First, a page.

Kimberlee> To my earlier point around impact, we are expecting to see work that lives beyond the media moment. Brands putting their money where their mouth is and going all in to address the social and environmental challenges they have chosen to align with. The time for simply admiring the problems has passed. Since the launch of the Sustainable Development Goals in 2015, we have known what needs to be done and with an even stronger spotlight placed on this as an industry, there is little room for excuses.
LBB> Do you believe there is enough pressure on the industry to participate in taking the correct steps towards sustainable development and why?
Kimberlee> Pressure from the industry only works if it is met by the ambitions of brands and creative agencies to genuinely change the course we are on. Industry-wide we have done a good job of ensuring checks are in place when it comes to issues like gender and race equality – ensuring balanced representation on speaking panels for example. We have used our voice well to raise awareness on all manner of issues and are increasingly putting actions in place to track and offset emissions. But I don’t believe we are at a point where, as an industry, we can show sufficient evidence to support the notion that we've taken all necessary steps towards sustainable development. Why? Because success in our industry is largely fuelled by competing against one another when in fact sustainability on any large scale really requires us to deeply partner together.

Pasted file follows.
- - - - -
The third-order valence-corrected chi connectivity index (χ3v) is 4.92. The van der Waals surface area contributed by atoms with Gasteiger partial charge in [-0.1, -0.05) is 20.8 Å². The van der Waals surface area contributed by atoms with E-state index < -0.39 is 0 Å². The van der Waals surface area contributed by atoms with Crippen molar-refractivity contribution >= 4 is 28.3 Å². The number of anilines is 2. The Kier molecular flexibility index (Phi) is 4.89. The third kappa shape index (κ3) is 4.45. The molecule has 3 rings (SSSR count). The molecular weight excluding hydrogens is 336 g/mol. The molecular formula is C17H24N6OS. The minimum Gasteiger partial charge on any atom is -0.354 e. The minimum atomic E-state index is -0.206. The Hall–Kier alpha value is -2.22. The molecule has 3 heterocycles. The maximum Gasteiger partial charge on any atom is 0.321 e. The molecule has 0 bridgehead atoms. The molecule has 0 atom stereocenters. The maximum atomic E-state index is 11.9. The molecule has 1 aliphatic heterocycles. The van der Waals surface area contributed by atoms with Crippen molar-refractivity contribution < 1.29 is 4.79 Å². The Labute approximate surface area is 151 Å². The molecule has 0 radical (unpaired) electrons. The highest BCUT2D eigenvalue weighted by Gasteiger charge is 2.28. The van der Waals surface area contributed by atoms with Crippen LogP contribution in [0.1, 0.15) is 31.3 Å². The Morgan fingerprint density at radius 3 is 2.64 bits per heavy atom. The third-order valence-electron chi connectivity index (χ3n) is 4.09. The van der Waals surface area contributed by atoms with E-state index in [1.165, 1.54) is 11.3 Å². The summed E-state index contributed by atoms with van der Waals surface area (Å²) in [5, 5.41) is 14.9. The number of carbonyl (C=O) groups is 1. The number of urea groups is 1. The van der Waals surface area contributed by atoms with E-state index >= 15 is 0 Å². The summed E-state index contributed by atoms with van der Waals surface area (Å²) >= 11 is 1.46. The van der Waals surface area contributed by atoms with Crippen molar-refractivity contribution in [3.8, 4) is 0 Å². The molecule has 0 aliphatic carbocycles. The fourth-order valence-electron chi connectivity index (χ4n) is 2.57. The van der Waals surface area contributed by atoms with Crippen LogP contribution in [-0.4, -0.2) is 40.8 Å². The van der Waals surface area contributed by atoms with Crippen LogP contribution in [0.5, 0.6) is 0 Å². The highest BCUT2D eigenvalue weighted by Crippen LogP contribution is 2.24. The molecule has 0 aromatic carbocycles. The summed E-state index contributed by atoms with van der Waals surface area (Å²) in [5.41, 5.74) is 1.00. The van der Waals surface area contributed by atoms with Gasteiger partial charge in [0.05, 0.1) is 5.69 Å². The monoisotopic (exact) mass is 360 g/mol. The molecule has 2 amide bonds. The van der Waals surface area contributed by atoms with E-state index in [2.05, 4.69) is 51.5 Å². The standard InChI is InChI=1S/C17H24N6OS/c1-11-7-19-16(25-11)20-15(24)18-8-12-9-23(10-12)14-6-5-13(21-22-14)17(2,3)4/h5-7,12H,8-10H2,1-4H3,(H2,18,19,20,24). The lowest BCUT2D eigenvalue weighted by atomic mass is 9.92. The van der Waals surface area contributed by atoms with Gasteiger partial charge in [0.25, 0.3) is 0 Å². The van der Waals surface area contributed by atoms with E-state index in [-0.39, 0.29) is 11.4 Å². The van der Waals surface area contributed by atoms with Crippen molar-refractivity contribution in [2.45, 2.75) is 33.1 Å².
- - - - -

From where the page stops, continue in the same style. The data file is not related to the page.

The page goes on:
Goal 17 – Partnership for the Goals is our opportunity to take more drastic action on the issues pertinent to our industry. Can our holding companies come together to take a stance on the physical and mental health costs of pitching? In a global talent marketplace, can we extend our efforts to develop and raise the education levels of low-income and lower-middle-income countries? Should we gather in places where our collective investment will stimulate economic opportunities that otherwise might not exist? Currently there is little consequence to not answering these questions. But as our talent and our clients continue to demand more of us as an industry, we must start to demand more of ourselves.